A checking account is a bank account that provides easy access to your cash. This is what is also sometimes called a “current account,” or “transaction account.” As the main account you’ll be using on a day-to-day basis, it’s important that you choose the best one. This will not only impact your finances by helping you to grow your liquid assets, but will also ensure that managing your money is kept as convenient, smooth, and hassle-free as possible.
You may have been bombarded with many bank ads and it is hard to figure out which one is best for you. Let’s explore the factors should you consider when choosing the right account.
What to Look for When Choosing a Checking Account
When it comes to choosing a checking account, there are several key factors to look for. Let’s consider each of them and break them all down.
Interest rates refer to the amount of growth your assets will enjoy while they’re sitting in your checking account. The key thing to recognize here, is that checking accounts typically don’t offer particularly high interest rates. If you’re hoping to grow your pot then, a checking account is really not the right place to put it!
But with that said, some accounts will still offer higher rates than others, and it’s certainly worth comparing these in order to get the best deal possible. Every little helps, as they say!
The fees you incur on your checking accounts are also important to keep in mind. Depending on the nature of the account, you might face fees for bounced checks, for going past your overdraft limit, or even for neglecting to use your account enough. In the latter scenario, banks will sometimes charge customers if they fail to regularly pay into the account, or charge bills to the account.
This shouldn’t be a problem for a lot of users, seeing as they should be using these accounts for their day-to-day expenses. But while that’s true, it’s also true that this is a condition that you don’t have to accept: it isn’t the case on all accounts. There is always the chance that at some future point, you will decide to treat your checking account like a savings account, or to open up a secondary checking account. In either scenario, you shouldn’t need to worry that you’re going to start losing money as a result!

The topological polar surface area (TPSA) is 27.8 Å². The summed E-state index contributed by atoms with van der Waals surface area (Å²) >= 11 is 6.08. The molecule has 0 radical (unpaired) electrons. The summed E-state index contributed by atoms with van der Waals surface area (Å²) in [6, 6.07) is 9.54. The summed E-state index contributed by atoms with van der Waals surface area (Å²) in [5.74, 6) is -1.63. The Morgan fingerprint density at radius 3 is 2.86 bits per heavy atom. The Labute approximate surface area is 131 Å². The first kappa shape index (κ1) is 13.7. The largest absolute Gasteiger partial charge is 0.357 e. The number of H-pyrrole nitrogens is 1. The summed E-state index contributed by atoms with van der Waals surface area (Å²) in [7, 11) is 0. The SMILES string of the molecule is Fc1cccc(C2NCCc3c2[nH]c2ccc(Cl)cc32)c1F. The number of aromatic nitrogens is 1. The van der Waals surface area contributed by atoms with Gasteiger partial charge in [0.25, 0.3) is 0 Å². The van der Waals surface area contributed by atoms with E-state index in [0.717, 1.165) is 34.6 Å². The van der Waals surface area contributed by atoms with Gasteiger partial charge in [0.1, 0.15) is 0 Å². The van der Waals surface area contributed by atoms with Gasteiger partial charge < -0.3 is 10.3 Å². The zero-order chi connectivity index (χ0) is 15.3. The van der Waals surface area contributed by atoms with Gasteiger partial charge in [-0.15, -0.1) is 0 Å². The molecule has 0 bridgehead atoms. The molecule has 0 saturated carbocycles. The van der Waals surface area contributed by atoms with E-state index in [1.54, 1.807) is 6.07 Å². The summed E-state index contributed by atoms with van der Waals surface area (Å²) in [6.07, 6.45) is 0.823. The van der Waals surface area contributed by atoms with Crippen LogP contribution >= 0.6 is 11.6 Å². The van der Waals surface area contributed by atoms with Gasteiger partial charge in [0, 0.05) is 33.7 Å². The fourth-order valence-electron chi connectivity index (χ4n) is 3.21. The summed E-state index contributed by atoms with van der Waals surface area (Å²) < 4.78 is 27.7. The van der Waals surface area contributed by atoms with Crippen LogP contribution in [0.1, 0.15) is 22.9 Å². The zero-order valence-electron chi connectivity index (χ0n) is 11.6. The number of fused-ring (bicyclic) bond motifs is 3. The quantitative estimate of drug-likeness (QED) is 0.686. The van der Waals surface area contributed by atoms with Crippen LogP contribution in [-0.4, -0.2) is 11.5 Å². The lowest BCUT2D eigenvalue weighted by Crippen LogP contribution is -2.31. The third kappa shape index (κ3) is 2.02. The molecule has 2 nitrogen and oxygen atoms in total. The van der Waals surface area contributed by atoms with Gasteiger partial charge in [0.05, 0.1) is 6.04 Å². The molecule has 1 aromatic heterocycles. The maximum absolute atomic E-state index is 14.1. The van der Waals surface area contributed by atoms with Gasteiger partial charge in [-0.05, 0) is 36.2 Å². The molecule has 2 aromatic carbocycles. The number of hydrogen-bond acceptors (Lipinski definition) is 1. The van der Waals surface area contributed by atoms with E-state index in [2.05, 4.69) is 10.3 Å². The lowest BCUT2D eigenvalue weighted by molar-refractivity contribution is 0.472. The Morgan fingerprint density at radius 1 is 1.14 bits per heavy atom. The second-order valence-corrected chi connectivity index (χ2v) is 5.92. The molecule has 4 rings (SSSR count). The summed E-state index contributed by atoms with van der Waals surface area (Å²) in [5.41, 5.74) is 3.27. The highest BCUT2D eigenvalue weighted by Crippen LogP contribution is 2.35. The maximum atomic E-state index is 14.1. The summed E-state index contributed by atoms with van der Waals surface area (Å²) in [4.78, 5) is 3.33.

Bonuses and Offers
Many banks will want to incentivize you to open up an account and as such, will offer a range of free offers to sweeten the deal. These can include anything from games consoles and mobile phones, to travel or health insurance.
While the idea of a mobile phone might be very appealing, something like travel insurance can actually offer a much better deal in the long-term and could even bail you out of a very expensive bill!
An overdraft is essentially a loan that is attached to your checking account. This means that you can withdraw a certain amount of money past zero, without incurring a penalty. That “loan” typically has extremely low interest, and acts as a safety net in case you are hit with an unexpected bill, or in case you need a few days’ grace until your next pay day. This is certainly much safer than a pay day loan, and it’s a great feature to have in place as long as you are sensible and don’t abuse it1.
Another thing to consider – and something that many people won’t take into account when choosing their checking account – is the quality of the service they will be getting from the bank in question.
Keep in mind that you’ll be using this account every day, and that you will be relying on the lender to help you out if ever you get into trouble.
Consider a scenario where your card is mistakenly reported stolen and is therefore frozen. How easily can you get in touch with customer service? How long does it take to get through to someone on the phone, and how quickly is the problem resolved? This might be an even bigger issue if you want to get a fee removed, or if you suspect that you may have been a victim of fraud.
Likewise, you should look at additional services and extras that your bank provides. Particularly useful are online banking services. How comprehensive is the app? Is it easy to log in and see all your transactions? Can you manage other products like your home loan or insurance?
In short, you need to consider the reputation of the bank, as well as the specifics of the account itself.
With all that in mind, there are many different aspects of a checking account to consider when choosing the best option for you. Be sure to shop around, but remember that this is not going to be your main option for growing your assets!